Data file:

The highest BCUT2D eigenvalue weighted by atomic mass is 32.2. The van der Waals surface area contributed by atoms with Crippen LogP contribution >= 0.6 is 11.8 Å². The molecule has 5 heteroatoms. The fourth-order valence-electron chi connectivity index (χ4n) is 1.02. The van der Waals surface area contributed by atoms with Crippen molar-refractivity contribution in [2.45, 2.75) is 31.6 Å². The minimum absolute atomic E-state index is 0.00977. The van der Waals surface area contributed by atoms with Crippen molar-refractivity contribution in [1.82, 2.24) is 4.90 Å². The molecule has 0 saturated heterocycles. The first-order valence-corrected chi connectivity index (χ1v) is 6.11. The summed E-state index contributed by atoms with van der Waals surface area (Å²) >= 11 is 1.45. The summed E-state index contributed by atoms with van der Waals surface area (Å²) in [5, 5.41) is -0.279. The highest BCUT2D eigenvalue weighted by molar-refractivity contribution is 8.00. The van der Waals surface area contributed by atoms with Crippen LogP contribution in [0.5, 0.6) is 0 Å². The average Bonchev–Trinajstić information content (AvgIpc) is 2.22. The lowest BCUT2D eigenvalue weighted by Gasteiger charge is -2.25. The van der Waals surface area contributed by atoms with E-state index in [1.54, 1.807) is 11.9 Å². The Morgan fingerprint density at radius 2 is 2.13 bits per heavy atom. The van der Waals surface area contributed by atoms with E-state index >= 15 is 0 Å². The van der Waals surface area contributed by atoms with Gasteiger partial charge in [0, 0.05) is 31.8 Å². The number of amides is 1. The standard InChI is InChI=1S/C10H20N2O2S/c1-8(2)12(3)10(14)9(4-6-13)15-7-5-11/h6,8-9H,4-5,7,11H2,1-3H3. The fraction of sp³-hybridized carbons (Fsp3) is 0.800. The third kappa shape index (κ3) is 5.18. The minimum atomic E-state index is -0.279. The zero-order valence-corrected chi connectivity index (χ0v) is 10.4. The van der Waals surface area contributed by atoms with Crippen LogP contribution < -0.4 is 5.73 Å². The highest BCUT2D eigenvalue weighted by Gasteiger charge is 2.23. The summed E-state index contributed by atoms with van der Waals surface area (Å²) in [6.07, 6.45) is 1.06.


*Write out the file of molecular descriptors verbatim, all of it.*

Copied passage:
The highest BCUT2D eigenvalue weighted by atomic mass is 32.2. The van der Waals surface area contributed by atoms with Crippen LogP contribution >= 0.6 is 11.8 Å². The molecule has 5 heteroatoms. The fourth-order valence-electron chi connectivity index (χ4n) is 1.02. The van der Waals surface area contributed by atoms with Crippen molar-refractivity contribution in [2.45, 2.75) is 31.6 Å². The minimum absolute atomic E-state index is 0.00977. The van der Waals surface area contributed by atoms with Crippen molar-refractivity contribution in [1.82, 2.24) is 4.90 Å². The molecule has 0 saturated heterocycles. The first-order valence-corrected chi connectivity index (χ1v) is 6.11. The summed E-state index contributed by atoms with van der Waals surface area (Å²) >= 11 is 1.45. The summed E-state index contributed by atoms with van der Waals surface area (Å²) in [5, 5.41) is -0.279. The highest BCUT2D eigenvalue weighted by molar-refractivity contribution is 8.00. The van der Waals surface area contributed by atoms with Crippen LogP contribution in [0.5, 0.6) is 0 Å². The average Bonchev–Trinajstić information content (AvgIpc) is 2.22. The lowest BCUT2D eigenvalue weighted by Gasteiger charge is -2.25. The van der Waals surface area contributed by atoms with E-state index in [1.54, 1.807) is 11.9 Å². The Morgan fingerprint density at radius 2 is 2.13 bits per heavy atom. The van der Waals surface area contributed by atoms with E-state index >= 15 is 0 Å². The van der Waals surface area contributed by atoms with Gasteiger partial charge in [0, 0.05) is 31.8 Å². The number of amides is 1. The standard InChI is InChI=1S/C10H20N2O2S/c1-8(2)12(3)10(14)9(4-6-13)15-7-5-11/h6,8-9H,4-5,7,11H2,1-3H3. The fraction of sp³-hybridized carbons (Fsp3) is 0.800. The third kappa shape index (κ3) is 5.18. The minimum atomic E-state index is -0.279. The zero-order valence-corrected chi connectivity index (χ0v) is 10.4. The van der Waals surface area contributed by atoms with Crippen LogP contribution < -0.4 is 5.73 Å². The highest BCUT2D eigenvalue weighted by Gasteiger charge is 2.23. The summed E-state index contributed by atoms with van der Waals surface area (Å²) in [6.07, 6.45) is 1.06.